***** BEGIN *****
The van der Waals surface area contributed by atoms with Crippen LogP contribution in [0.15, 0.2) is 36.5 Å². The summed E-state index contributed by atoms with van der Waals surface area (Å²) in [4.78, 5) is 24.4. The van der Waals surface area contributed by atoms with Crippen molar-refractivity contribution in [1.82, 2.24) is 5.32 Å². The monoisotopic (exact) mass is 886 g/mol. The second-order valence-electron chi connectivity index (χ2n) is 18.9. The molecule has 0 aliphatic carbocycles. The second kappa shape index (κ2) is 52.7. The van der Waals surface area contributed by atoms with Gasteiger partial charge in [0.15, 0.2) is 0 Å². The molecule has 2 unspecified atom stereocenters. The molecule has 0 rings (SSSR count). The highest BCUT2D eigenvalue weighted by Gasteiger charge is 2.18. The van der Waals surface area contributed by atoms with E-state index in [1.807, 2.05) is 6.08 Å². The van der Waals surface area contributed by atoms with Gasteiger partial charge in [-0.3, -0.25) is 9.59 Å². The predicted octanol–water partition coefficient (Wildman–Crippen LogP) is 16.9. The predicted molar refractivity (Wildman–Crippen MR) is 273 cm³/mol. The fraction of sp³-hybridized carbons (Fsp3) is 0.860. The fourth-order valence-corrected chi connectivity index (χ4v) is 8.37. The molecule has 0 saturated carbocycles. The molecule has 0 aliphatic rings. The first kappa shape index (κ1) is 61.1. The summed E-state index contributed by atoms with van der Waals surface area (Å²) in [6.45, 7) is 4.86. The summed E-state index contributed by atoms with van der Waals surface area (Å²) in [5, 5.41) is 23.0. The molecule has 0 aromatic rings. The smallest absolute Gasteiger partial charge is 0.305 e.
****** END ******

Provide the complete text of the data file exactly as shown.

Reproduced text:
The van der Waals surface area contributed by atoms with Crippen LogP contribution in [0.15, 0.2) is 36.5 Å². The summed E-state index contributed by atoms with van der Waals surface area (Å²) in [4.78, 5) is 24.4. The van der Waals surface area contributed by atoms with Crippen molar-refractivity contribution in [1.82, 2.24) is 5.32 Å². The monoisotopic (exact) mass is 886 g/mol. The second-order valence-electron chi connectivity index (χ2n) is 18.9. The molecule has 0 aliphatic carbocycles. The second kappa shape index (κ2) is 52.7. The van der Waals surface area contributed by atoms with Gasteiger partial charge in [0.15, 0.2) is 0 Å². The molecule has 2 unspecified atom stereocenters. The molecule has 0 rings (SSSR count). The highest BCUT2D eigenvalue weighted by Gasteiger charge is 2.18. The van der Waals surface area contributed by atoms with E-state index in [1.807, 2.05) is 6.08 Å². The van der Waals surface area contributed by atoms with Gasteiger partial charge in [-0.3, -0.25) is 9.59 Å². The predicted octanol–water partition coefficient (Wildman–Crippen LogP) is 16.9. The predicted molar refractivity (Wildman–Crippen MR) is 273 cm³/mol. The fraction of sp³-hybridized carbons (Fsp3) is 0.860. The fourth-order valence-corrected chi connectivity index (χ4v) is 8.37. The molecule has 0 saturated carbocycles. The molecule has 0 aliphatic rings. The first kappa shape index (κ1) is 61.1. The summed E-state index contributed by atoms with van der Waals surface area (Å²) in [6.45, 7) is 4.86. The summed E-state index contributed by atoms with van der Waals surface area (Å²) in [5, 5.41) is 23.0. The molecule has 0 aromatic rings. The smallest absolute Gasteiger partial charge is 0.305 e.